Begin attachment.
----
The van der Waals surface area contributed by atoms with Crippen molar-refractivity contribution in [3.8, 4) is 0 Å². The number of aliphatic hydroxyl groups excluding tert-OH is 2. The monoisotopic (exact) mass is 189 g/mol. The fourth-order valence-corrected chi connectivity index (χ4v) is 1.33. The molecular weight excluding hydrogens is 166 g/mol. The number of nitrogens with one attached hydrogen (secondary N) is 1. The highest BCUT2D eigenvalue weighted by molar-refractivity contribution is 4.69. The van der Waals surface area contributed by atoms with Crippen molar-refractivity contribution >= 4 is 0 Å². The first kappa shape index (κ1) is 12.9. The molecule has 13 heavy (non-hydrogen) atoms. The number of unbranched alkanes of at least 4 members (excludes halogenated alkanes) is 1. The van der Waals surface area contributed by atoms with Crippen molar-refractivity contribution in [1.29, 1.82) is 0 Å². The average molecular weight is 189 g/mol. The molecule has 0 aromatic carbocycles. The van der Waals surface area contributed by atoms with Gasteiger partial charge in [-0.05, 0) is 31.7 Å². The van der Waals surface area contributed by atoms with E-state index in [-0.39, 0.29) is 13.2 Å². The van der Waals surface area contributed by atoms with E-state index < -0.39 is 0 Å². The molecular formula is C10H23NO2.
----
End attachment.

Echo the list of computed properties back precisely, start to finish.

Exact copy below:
The van der Waals surface area contributed by atoms with Crippen molar-refractivity contribution in [3.8, 4) is 0 Å². The number of aliphatic hydroxyl groups excluding tert-OH is 2. The monoisotopic (exact) mass is 189 g/mol. The fourth-order valence-corrected chi connectivity index (χ4v) is 1.33. The molecular weight excluding hydrogens is 166 g/mol. The number of nitrogens with one attached hydrogen (secondary N) is 1. The highest BCUT2D eigenvalue weighted by molar-refractivity contribution is 4.69. The van der Waals surface area contributed by atoms with Crippen molar-refractivity contribution >= 4 is 0 Å². The first kappa shape index (κ1) is 12.9. The molecule has 13 heavy (non-hydrogen) atoms. The number of unbranched alkanes of at least 4 members (excludes halogenated alkanes) is 1. The van der Waals surface area contributed by atoms with Crippen molar-refractivity contribution in [1.29, 1.82) is 0 Å². The average molecular weight is 189 g/mol. The molecule has 0 aromatic carbocycles. The van der Waals surface area contributed by atoms with Gasteiger partial charge in [-0.05, 0) is 31.7 Å². The van der Waals surface area contributed by atoms with E-state index in [-0.39, 0.29) is 13.2 Å². The van der Waals surface area contributed by atoms with E-state index < -0.39 is 0 Å². The molecular formula is C10H23NO2.